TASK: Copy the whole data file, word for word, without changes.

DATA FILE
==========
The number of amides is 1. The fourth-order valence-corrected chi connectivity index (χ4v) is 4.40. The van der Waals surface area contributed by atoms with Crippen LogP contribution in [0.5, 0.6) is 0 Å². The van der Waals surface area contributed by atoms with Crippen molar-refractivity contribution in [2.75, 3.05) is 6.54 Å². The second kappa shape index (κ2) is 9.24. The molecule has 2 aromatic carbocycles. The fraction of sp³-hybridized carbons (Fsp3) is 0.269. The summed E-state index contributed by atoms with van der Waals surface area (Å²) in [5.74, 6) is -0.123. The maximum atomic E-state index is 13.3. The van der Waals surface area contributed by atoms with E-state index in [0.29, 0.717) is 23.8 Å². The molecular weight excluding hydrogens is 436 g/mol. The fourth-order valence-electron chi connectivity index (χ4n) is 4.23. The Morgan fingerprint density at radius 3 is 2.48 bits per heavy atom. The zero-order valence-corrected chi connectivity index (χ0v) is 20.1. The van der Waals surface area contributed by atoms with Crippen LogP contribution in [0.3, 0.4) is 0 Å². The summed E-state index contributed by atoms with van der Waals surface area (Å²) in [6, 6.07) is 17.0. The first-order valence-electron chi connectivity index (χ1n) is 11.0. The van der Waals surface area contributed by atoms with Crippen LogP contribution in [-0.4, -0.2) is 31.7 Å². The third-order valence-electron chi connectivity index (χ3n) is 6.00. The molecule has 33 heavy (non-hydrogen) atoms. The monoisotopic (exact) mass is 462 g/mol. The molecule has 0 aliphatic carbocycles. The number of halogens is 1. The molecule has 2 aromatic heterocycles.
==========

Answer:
The number of amides is 1. The fourth-order valence-corrected chi connectivity index (χ4v) is 4.40. The van der Waals surface area contributed by atoms with Crippen LogP contribution in [0.5, 0.6) is 0 Å². The van der Waals surface area contributed by atoms with Crippen molar-refractivity contribution in [2.75, 3.05) is 6.54 Å². The second kappa shape index (κ2) is 9.24. The molecule has 2 aromatic carbocycles. The fraction of sp³-hybridized carbons (Fsp3) is 0.269. The summed E-state index contributed by atoms with van der Waals surface area (Å²) in [5.74, 6) is -0.123. The maximum atomic E-state index is 13.3. The van der Waals surface area contributed by atoms with E-state index in [0.29, 0.717) is 23.8 Å². The molecular weight excluding hydrogens is 436 g/mol. The fourth-order valence-electron chi connectivity index (χ4n) is 4.23. The Morgan fingerprint density at radius 3 is 2.48 bits per heavy atom. The zero-order valence-corrected chi connectivity index (χ0v) is 20.1. The van der Waals surface area contributed by atoms with Crippen LogP contribution in [0.3, 0.4) is 0 Å². The summed E-state index contributed by atoms with van der Waals surface area (Å²) in [6, 6.07) is 17.0. The first-order valence-electron chi connectivity index (χ1n) is 11.0. The van der Waals surface area contributed by atoms with Crippen LogP contribution in [-0.4, -0.2) is 31.7 Å². The third-order valence-electron chi connectivity index (χ3n) is 6.00. The molecule has 33 heavy (non-hydrogen) atoms. The monoisotopic (exact) mass is 462 g/mol. The molecule has 0 aliphatic carbocycles. The number of halogens is 1. The molecule has 2 aromatic heterocycles.